Stephen Becker | KERA News

Stephen Becker

Producer, Think and Anything You Ever Wanted To Know

Stephen Becker produces the shows Think and Anything You Ever Wanted to Know. For five years, as part of the Art&Seek team, Stephen produced radio and digital stories, along with the podcast "The Big Screen," with Chris Vognar, movie critic of The Dallas Morning News. His 2011 story about the history of eight-track tapes was featured nationally on NPR’s All Things Considered. Before coming to KERA, Stephen was the film and television editor at The Dallas Morning News. In 2008, he participated in the Moving Image Institute in Film Criticism and Feature Writing at the Museum of the Moving Image in New York City.

In his 10 years at the News, he also worked in the Lifestyles, Business and Sports departments and was the recipient of several Society of Newspaper Design awards. Additionally, he served on teams that launched Quick and the GuideLive arts and entertainment section of the newspaper. He is a native of North Texas and a graduate of the University of Texas at Austin.

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Need A Reason To Vote? Here Are A Few

Jun 15, 2016
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This story is part of A Nation Engaged, a collaborative project between NPR and its member stations. This week's question: "Does my vote matter? More than 4.2 million Texans cast a ballot in March’s primaries. That’s only about 20 percent of eligible voters in the state. Today on "Think," Lauren Silverman spoke with North Texas political organizers about convincing people that their votes count.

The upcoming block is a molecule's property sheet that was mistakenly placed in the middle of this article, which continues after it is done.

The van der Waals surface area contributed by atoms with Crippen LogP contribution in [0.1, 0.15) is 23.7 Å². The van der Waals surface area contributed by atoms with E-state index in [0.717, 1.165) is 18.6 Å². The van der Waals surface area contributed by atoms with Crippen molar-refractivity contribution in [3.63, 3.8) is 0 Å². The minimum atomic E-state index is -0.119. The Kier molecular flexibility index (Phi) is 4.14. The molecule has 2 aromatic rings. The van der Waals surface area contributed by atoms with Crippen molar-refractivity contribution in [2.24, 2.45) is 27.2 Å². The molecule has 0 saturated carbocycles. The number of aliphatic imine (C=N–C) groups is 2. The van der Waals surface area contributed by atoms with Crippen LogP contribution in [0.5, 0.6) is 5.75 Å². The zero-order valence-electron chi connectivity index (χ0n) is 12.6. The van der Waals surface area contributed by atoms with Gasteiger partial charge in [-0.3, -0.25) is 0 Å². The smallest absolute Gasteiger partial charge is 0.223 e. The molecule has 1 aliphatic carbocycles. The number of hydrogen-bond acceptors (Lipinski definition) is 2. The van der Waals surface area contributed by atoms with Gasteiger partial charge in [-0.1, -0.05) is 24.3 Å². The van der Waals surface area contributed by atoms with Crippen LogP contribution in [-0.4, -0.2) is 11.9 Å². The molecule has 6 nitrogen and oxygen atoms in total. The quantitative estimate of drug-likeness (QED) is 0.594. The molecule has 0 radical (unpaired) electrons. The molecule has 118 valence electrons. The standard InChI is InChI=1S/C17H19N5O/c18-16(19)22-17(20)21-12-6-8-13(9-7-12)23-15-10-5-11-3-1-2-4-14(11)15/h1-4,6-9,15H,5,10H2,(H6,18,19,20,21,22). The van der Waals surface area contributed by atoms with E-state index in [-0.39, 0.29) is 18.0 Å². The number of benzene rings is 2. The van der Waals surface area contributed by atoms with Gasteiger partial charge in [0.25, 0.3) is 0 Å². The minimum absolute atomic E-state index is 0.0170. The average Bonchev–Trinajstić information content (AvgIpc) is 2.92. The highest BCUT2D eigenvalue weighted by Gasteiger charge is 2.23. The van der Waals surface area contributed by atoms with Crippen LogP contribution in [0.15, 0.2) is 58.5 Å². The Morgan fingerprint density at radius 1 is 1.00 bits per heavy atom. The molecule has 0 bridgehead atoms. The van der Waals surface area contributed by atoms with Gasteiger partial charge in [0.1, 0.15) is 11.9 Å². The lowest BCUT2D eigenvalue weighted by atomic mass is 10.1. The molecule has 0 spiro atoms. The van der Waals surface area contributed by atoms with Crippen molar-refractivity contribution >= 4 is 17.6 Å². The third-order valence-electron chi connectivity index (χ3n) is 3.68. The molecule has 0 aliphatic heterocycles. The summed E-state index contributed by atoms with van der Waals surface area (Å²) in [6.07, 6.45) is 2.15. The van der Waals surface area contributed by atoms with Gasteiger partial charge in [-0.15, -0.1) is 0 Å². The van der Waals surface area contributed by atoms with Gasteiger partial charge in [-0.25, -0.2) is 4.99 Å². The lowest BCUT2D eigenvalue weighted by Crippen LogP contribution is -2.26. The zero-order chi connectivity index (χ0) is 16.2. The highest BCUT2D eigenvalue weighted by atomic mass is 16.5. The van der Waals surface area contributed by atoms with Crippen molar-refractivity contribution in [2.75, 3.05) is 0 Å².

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Sen. John Cornyn says that while he has a "good working relationship" with Sen. Ted Cruz, his Texas colleague in the Senate went to Washington to run for president.

Photo: Jeff Whittington

KERA's "Think" broadcasts all week from NPR headquarters in Washington. Guests include Sen. John Cornyn, NPR’s Nina Totenberg and best-selling author Andrew Solomon.

The leading candidates for the Republican and Democratic nomination for president – Donald Trump and Hillary Clinton - disagree on just about everything. Everything, it seems, except the Trans-Pacific Partnership.

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AUSTIN – Earlier this month, Ray Tomlinson, the inventor of e-mail, died. And now the tech industry is trying to bury his greatest invention.

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Television news anchors wear a lot of hats: they inform us, they entertain us, and sometimes they even comfort us. John McCaa has served all of those roles as an anchor at WFAA-TV. Today on "Think" and during a public forum tonight, he talked to Krys Boyd about being a calming and level-headed presence when the news might cause some to panic.

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On Dec. 26, sirens rang out across North Texas, warning of the dozen tornadoes that would soon touch down. Sirens like those actually fire off less frequently than they did even a few years ago, thanks to advancements in radar technology.

Eleven people died Saturday after tornadoes ripped through North Texas on Saturday. Here's what we know so far about those who died:

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Today on Think … a conversation about climate change. What responsibility does the world’s largest oil company have when it comes to the Earth’s future? Krys Boyd explored the question with a reporter who writes about climate change and an official from ExxonMobil. Here's a recap:

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Franklin Barbecue in Austin is the state’s hottest barbecue joint, taking the top spot in Texas Monthly’s poll. And barbecue addicts’ burning desire for their brisket is only matched by the sweltering temperatures around the smokers. 

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